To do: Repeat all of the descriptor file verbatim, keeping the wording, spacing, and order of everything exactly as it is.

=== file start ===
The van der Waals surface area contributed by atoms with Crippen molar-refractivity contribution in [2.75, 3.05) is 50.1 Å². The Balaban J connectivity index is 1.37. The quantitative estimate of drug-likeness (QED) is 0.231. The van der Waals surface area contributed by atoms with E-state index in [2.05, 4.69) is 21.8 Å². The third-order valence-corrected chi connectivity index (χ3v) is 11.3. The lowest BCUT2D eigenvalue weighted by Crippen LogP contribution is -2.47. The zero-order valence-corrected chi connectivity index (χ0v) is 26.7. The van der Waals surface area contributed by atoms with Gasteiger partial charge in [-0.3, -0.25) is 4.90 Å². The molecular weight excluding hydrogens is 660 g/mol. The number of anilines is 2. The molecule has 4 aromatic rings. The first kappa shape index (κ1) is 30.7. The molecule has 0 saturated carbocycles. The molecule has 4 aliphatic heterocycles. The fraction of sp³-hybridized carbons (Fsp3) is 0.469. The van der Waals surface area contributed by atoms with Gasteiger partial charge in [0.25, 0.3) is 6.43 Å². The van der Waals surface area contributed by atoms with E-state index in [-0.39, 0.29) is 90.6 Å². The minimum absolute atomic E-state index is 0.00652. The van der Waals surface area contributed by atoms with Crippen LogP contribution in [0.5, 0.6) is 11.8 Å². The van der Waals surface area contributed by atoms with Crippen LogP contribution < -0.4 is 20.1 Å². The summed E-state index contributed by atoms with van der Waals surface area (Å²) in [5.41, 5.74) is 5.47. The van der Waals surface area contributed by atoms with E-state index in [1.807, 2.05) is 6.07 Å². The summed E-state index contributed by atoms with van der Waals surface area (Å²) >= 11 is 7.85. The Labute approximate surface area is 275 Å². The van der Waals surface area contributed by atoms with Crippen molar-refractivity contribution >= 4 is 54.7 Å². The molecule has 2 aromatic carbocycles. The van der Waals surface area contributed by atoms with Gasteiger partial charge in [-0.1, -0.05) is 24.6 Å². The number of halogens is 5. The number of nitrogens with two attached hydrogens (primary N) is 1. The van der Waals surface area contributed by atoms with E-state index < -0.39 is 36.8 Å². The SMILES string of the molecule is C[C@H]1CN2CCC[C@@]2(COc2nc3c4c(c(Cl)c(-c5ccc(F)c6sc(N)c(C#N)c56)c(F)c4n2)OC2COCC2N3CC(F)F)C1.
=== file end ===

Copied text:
The van der Waals surface area contributed by atoms with Crippen molar-refractivity contribution in [2.75, 3.05) is 50.1 Å². The Balaban J connectivity index is 1.37. The quantitative estimate of drug-likeness (QED) is 0.231. The van der Waals surface area contributed by atoms with E-state index in [2.05, 4.69) is 21.8 Å². The third-order valence-corrected chi connectivity index (χ3v) is 11.3. The lowest BCUT2D eigenvalue weighted by Crippen LogP contribution is -2.47. The zero-order valence-corrected chi connectivity index (χ0v) is 26.7. The van der Waals surface area contributed by atoms with Gasteiger partial charge in [-0.3, -0.25) is 4.90 Å². The molecular weight excluding hydrogens is 660 g/mol. The number of anilines is 2. The molecule has 4 aromatic rings. The first kappa shape index (κ1) is 30.7. The molecule has 0 saturated carbocycles. The molecule has 4 aliphatic heterocycles. The fraction of sp³-hybridized carbons (Fsp3) is 0.469. The van der Waals surface area contributed by atoms with Gasteiger partial charge in [0.25, 0.3) is 6.43 Å². The van der Waals surface area contributed by atoms with E-state index in [-0.39, 0.29) is 90.6 Å². The minimum absolute atomic E-state index is 0.00652. The van der Waals surface area contributed by atoms with Crippen LogP contribution in [0.5, 0.6) is 11.8 Å². The van der Waals surface area contributed by atoms with Crippen LogP contribution < -0.4 is 20.1 Å². The summed E-state index contributed by atoms with van der Waals surface area (Å²) in [5.41, 5.74) is 5.47. The van der Waals surface area contributed by atoms with E-state index in [1.807, 2.05) is 6.07 Å². The summed E-state index contributed by atoms with van der Waals surface area (Å²) >= 11 is 7.85. The Labute approximate surface area is 275 Å². The van der Waals surface area contributed by atoms with Crippen molar-refractivity contribution >= 4 is 54.7 Å². The molecule has 2 aromatic carbocycles. The van der Waals surface area contributed by atoms with Gasteiger partial charge in [-0.1, -0.05) is 24.6 Å². The number of halogens is 5. The number of nitrogens with two attached hydrogens (primary N) is 1. The van der Waals surface area contributed by atoms with E-state index < -0.39 is 36.8 Å². The SMILES string of the molecule is C[C@H]1CN2CCC[C@@]2(COc2nc3c4c(c(Cl)c(-c5ccc(F)c6sc(N)c(C#N)c56)c(F)c4n2)OC2COCC2N3CC(F)F)C1.